This is how “He shall sprinkle many nations.” It’s not only in His death, as He promised: “I will draw all people to Myself, when I am lifted up.” (Jn 12) It’s also in His ongoing work for and to the nations. “Make disciples of all nations,” He says, “by baptizing them in the name of the Father and of the Son and of the Holy Spirit.”

He sprinkles all nations with His forgiveness, with His blood. Because of His sprinkling us, forgiving us, we “draw near with a true heart in full assurance of faith, with our hearts sprinkled clean from an evil conscience and our bodies washed with pure water.” (Heb 10:22) For “Baptism now saves you, not as a removal of dirt from the body but as an appeal to God for a good conscience, through the resurrection of Jesus Christ.”(1 Pet 3:21)

But the Lord isn’t done. He’s still “makes intercession for the transgressors,” for you. Not that anyone should sin. We should be ashamed enough to put them away. You are certainly forgiven enough from them—God’s-blood enough, dead-Son-of-God enough. Your sins have been swept away in a torrent of Jesus’ blood, plunged into the depths of your baptism. Why keep salvaging them from the depths—the things of which our conscience is ashamed? (Rom 6:21)

“When anyone does sin, we have an advocate with the Father, Jesus Christ is the propitiation for our sins, and not for ours only but also for the sins of the whole world.” “Jesus is the mediator of a new covenant,” “who gave Himself as a ransom of all” (1 Tim 2) “His sprinkled blood speaks a better word than the blood of Abel.” (Heb 12) Not judgement, vengeance, but “forgiveness, life, and salvation.”

This good news keeps going out! It just keeps coming. It goes to the nations! It comes to you. “As it is written, ‘How beautiful are the feet of those who preach the good news!’ But they have not all obeyed the gospel. For Isaiah says, ‘Lord, who has believed what he has heard from us?’ So faith comes from hearing, and hearing through the word about Christ.” (Rom 10:15–17)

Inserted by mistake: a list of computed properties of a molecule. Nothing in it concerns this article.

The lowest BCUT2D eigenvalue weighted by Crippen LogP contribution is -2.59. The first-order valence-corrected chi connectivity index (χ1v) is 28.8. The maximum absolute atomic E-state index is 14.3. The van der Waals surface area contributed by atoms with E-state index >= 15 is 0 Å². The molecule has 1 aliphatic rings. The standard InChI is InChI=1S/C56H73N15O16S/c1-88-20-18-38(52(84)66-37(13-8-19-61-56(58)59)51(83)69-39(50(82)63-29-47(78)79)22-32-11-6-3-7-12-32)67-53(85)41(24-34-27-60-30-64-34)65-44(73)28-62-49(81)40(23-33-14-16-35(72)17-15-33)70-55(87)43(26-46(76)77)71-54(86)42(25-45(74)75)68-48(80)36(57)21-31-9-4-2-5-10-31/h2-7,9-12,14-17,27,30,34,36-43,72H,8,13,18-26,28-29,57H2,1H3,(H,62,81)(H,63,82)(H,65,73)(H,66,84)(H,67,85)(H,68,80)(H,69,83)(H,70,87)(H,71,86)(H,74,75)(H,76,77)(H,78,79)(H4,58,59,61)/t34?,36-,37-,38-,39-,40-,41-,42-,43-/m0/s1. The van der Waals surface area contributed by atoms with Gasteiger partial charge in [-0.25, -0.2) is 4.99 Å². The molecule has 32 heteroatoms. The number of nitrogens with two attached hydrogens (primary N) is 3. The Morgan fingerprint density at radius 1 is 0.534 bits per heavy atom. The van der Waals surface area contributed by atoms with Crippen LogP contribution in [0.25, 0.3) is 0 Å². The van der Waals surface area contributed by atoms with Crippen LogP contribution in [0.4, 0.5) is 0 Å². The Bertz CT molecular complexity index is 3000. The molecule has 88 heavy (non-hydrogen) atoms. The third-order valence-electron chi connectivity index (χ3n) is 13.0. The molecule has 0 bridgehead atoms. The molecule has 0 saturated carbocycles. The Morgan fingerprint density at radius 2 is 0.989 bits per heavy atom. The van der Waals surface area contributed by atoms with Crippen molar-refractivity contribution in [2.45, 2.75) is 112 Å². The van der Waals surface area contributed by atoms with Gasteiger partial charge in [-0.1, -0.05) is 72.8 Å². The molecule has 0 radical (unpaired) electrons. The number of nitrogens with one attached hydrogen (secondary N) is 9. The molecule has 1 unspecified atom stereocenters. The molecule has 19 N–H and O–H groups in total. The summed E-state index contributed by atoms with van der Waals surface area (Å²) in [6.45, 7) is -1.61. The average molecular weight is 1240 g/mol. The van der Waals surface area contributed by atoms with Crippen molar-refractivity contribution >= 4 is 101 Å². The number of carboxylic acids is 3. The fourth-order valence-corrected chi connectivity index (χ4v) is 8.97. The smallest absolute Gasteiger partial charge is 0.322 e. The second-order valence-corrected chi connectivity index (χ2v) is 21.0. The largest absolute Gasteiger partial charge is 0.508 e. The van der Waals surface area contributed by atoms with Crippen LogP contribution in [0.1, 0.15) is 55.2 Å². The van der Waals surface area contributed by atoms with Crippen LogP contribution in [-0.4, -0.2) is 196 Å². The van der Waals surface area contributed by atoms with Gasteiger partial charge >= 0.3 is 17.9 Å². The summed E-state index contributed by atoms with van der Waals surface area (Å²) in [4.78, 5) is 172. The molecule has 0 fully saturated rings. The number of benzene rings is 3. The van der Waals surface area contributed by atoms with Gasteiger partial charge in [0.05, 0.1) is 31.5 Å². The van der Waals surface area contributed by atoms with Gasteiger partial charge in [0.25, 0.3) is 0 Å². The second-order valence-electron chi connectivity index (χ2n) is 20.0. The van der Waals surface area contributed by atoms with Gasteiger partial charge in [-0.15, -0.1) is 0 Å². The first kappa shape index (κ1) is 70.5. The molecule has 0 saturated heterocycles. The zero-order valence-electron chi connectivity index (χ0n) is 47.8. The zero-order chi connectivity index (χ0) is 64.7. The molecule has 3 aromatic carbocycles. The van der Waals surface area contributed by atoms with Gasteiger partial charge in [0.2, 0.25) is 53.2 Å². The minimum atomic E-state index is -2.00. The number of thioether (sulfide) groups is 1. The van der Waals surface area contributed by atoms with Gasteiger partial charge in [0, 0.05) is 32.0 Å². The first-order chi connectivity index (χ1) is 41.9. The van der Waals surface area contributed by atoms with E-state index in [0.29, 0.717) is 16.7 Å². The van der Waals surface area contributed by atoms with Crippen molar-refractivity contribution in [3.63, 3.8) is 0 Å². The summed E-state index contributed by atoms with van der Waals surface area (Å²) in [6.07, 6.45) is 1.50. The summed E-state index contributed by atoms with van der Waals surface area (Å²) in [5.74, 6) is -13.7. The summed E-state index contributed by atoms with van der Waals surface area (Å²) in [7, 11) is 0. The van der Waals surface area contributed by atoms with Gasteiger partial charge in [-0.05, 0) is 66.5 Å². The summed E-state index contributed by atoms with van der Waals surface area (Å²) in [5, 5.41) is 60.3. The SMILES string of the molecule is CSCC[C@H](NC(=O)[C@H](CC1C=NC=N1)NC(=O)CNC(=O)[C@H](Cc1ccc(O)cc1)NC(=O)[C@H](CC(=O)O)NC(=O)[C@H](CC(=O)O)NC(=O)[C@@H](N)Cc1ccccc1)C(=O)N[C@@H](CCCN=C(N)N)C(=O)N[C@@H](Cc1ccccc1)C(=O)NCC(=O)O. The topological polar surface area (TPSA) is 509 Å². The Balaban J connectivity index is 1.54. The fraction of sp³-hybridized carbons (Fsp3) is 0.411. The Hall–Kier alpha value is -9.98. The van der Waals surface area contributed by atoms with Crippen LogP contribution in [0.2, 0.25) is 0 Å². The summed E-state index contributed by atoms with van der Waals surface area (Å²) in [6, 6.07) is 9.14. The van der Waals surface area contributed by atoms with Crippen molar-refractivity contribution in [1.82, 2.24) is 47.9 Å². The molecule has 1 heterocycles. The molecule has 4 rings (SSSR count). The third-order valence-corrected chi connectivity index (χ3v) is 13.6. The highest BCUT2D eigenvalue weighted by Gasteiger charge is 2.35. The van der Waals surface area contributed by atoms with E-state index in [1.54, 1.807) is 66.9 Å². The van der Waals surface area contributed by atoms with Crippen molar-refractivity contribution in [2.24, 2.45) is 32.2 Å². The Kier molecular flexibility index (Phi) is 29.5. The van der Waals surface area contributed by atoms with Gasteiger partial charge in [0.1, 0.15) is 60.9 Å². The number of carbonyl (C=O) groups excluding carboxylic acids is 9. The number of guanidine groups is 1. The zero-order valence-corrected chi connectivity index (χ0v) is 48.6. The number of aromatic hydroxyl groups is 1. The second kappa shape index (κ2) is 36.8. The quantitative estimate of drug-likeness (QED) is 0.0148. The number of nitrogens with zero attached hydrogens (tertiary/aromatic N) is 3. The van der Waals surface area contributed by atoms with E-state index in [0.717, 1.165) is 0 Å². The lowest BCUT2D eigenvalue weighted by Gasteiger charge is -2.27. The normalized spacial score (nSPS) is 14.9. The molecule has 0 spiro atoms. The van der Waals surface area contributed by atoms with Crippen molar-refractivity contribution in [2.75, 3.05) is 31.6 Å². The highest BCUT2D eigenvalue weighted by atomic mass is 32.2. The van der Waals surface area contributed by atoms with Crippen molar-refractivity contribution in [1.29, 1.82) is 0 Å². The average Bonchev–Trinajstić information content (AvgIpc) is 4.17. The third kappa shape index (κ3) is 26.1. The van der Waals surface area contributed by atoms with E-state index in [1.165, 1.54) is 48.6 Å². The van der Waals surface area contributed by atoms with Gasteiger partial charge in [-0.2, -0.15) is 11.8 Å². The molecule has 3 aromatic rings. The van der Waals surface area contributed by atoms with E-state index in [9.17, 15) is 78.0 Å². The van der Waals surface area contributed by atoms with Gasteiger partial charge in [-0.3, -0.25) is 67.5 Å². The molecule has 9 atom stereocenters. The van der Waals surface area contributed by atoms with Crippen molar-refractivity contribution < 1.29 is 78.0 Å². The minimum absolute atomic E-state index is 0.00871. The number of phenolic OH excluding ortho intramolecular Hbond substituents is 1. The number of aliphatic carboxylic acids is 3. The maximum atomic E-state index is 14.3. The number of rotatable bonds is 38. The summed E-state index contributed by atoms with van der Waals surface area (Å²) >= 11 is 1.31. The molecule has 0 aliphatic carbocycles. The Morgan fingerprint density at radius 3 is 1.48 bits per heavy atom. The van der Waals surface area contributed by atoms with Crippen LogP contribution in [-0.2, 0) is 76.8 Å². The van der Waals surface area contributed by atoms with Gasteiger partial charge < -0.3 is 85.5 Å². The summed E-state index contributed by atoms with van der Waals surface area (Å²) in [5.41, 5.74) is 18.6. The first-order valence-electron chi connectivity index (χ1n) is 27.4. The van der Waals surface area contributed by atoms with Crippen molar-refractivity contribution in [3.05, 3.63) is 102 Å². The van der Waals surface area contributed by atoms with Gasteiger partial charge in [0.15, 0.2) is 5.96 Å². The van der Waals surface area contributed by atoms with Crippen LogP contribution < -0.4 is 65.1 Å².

“The arm of the LORD”—His salvation—“has been revealed” to you. This happens in sermons (audible preaching), in the crucifix (visual preaching), and in the Supper of Jesus’ body and blood (tangible preaching). Even more sprinkling! For “as often as we eat this bread and drink this cup we proclaim the Lord’s death until He comes.” (1 Cor 11) For the bread is His body for you and the wine His blood for you, for the forgiveness of all your sins, and “where there is forgiveness of sins, there is also life and salvation.”


We see what Isaiah did not, but he understands what it all means. He prophesies it. Prophesies Christ and what He would do at Calvary and what He would do after that, even His resurrection! “He will get a portion with the many,” after “He poured out His soul to death.” It also includes what Christ continues to do after His resurrection. It all, beginning to end, has to do with your sins, with Jesus dealing with your sins.


That’s Calvary. That’s His bearing your sins, though sinless. That’s suffering your punishment, though innocent. That’s His being condemned guilty, that you might be accounted righteous, innocent, forgiven.

Forgiveness finished, but also continual. Sprinkling you at the font. Your Advocate with the Father right now. Delivering forgiveness to you in sermons, His Word, and the Supper of His body and blood. “So He shall sprinkle many nations.”

Because no matter what Jesus is doing, it has to do with your sins—forgiving them, saving you from them. And so in Him you have no sins to speak of. All sins died in Him for “the LORD has laid on Him the iniquity of us all.” (Past tense) But also right now (Present tense), “He sprinkles many nations,” and thus makes “many,” even you, “to be accounted righteous” in His sight.

᛭ INI ᛭